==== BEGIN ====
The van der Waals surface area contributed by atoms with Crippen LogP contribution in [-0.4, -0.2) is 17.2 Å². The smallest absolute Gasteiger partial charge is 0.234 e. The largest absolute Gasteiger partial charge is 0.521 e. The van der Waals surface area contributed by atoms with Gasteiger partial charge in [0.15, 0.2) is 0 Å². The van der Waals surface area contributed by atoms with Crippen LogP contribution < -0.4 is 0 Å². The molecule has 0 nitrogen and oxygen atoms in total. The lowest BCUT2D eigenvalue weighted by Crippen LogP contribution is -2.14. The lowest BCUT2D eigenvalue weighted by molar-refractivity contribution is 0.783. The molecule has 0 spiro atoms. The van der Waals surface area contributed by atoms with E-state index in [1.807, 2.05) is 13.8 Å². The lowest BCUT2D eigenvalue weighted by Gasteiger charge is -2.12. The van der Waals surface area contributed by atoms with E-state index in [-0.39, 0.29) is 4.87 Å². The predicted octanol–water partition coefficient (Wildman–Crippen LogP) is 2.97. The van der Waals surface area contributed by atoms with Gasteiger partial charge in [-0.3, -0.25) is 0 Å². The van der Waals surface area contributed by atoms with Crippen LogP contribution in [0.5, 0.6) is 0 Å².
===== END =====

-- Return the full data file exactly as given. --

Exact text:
The van der Waals surface area contributed by atoms with Crippen LogP contribution in [-0.4, -0.2) is 17.2 Å². The smallest absolute Gasteiger partial charge is 0.234 e. The largest absolute Gasteiger partial charge is 0.521 e. The van der Waals surface area contributed by atoms with Gasteiger partial charge in [0.15, 0.2) is 0 Å². The van der Waals surface area contributed by atoms with Crippen LogP contribution < -0.4 is 0 Å². The molecule has 0 nitrogen and oxygen atoms in total. The lowest BCUT2D eigenvalue weighted by Crippen LogP contribution is -2.14. The lowest BCUT2D eigenvalue weighted by molar-refractivity contribution is 0.783. The molecule has 0 spiro atoms. The van der Waals surface area contributed by atoms with E-state index in [1.807, 2.05) is 13.8 Å². The lowest BCUT2D eigenvalue weighted by Gasteiger charge is -2.12. The van der Waals surface area contributed by atoms with E-state index in [-0.39, 0.29) is 4.87 Å². The predicted octanol–water partition coefficient (Wildman–Crippen LogP) is 2.97. The van der Waals surface area contributed by atoms with Gasteiger partial charge in [-0.3, -0.25) is 0 Å². The van der Waals surface area contributed by atoms with Crippen LogP contribution in [0.5, 0.6) is 0 Å².